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Archive for September, 2013

Sci-Fi Saturday – Gameboard of the Gods

Saturday, September 14th, 2013


Gameboard of the Gods by Richelle Mead

Review by Kelsey O.


I’ve been a loyal fan of Richelle Mead since The Vampire Academy series and this new series did not let me down. The setting for this series is in the future after religious extremists nearly wipe out all of humanity. Now all religious factions and supernatural claims are monitored and investigated by servitors. One such servitor, Justin March, is sent into exile after failing at his job. Now he is being recalled and Mae Koskinen, an enhanced soldier, is sent to bring him back to help solve a string of ritualistic murders which turns into so much more than the two may be able to handle.


In typical Mead fashion we have very fleshed out characters, even the minor ones. Her characters are not perfect and in fact are extremely flawed. Justin is an alcoholic and a druggy and loves to smoke and Mae has severe control issues. The future world that Mead has created isn’t too far out of my comfort zone and I could picture what she wrote. One thing that is obvious is that these Gods need people to worship them and since they aren’t getting it they are going to act out and make sure someone notices.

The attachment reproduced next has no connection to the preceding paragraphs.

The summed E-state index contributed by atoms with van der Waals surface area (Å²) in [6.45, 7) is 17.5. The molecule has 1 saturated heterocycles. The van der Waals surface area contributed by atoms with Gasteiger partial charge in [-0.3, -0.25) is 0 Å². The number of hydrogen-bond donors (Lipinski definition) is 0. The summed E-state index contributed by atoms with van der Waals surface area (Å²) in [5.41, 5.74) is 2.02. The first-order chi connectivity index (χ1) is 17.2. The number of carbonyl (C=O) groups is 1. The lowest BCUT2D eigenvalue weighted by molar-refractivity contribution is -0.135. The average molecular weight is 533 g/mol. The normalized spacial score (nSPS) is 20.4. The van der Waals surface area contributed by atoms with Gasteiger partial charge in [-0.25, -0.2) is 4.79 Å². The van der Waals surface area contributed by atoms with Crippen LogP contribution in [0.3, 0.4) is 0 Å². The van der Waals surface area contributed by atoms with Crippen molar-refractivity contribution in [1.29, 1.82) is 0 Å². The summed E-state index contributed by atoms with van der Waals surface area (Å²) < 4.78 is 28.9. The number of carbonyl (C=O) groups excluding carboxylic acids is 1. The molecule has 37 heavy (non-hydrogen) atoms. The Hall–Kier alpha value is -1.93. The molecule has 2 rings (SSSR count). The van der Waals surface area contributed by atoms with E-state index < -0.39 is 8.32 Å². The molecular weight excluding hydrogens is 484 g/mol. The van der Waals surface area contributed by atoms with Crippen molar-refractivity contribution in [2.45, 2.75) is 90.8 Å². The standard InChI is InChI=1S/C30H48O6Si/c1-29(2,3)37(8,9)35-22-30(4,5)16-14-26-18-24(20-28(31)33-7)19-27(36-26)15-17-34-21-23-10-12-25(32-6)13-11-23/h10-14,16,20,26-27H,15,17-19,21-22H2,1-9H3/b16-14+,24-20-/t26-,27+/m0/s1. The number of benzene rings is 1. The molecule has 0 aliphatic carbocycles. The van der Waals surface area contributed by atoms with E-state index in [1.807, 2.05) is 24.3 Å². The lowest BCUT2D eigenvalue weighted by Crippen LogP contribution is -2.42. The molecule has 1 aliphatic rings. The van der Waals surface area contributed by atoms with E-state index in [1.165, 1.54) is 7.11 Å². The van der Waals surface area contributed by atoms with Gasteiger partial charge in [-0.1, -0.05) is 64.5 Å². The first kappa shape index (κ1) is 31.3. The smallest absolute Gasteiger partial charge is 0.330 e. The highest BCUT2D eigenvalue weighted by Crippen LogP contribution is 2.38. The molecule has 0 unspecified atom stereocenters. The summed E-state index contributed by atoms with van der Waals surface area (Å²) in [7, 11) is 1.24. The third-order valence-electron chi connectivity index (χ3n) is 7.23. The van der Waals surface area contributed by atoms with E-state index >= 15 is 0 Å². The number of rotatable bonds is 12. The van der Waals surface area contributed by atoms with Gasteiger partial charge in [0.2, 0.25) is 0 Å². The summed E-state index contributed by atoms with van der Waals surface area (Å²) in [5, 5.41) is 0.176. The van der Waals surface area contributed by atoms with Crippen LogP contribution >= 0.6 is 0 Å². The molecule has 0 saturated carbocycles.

From page one I was absorbed into this world and I look forward to the next installment. Since The Gameboard of Gods focused more on the development of the characters I do hope the next one has more of a storyline. Well worth the read and definitely different than anything she has written before and is catered towards adults and for people with an open mind (and don’t compare this to her Vampire Academy series).

September 11, 2013

Wednesday, September 11th, 2013

Historical Fiction Review – Blood Between Queens

Tuesday, September 10th, 2013


Blood Between Queens by Barbara Kyle

Review by Kelsey O.


Justine Grenville, the ward of Richard Thornleigh, is tasked with a very important mission on behalf of Elizabeth I. She must befriend Elizabeth’s cousin Mary, Queen of Scots and report back any suspicious behavior. To do this will win her great favor with her betrothed, Will Thornleigh. She must prove that she is a loyal Protestant and deny her Catholic upbringing. After someone from her past makes an appearance, her faith is put to the test.


Though the characters are engaging, the plot line was a bit predictable. It did however have everything that I love about a good Tudor novel, schemes and betrayal. Each page brought the reader further into the intrigue but also at times got a bit complicated with the abundance of characters that come in and out and obviously have a back story but this being the fifth novel the reader is unaware exactly what it is.


Even with the few downsides to Blood Between Queens, I would still recommend this to all Tudor era readers. The blend of historical facts and Barbara Kyle’s imagination flows seamlessly and at times you can picture yourself standing in the halls alongside Elizabeth I.

Mystery Monday – Murder in Venice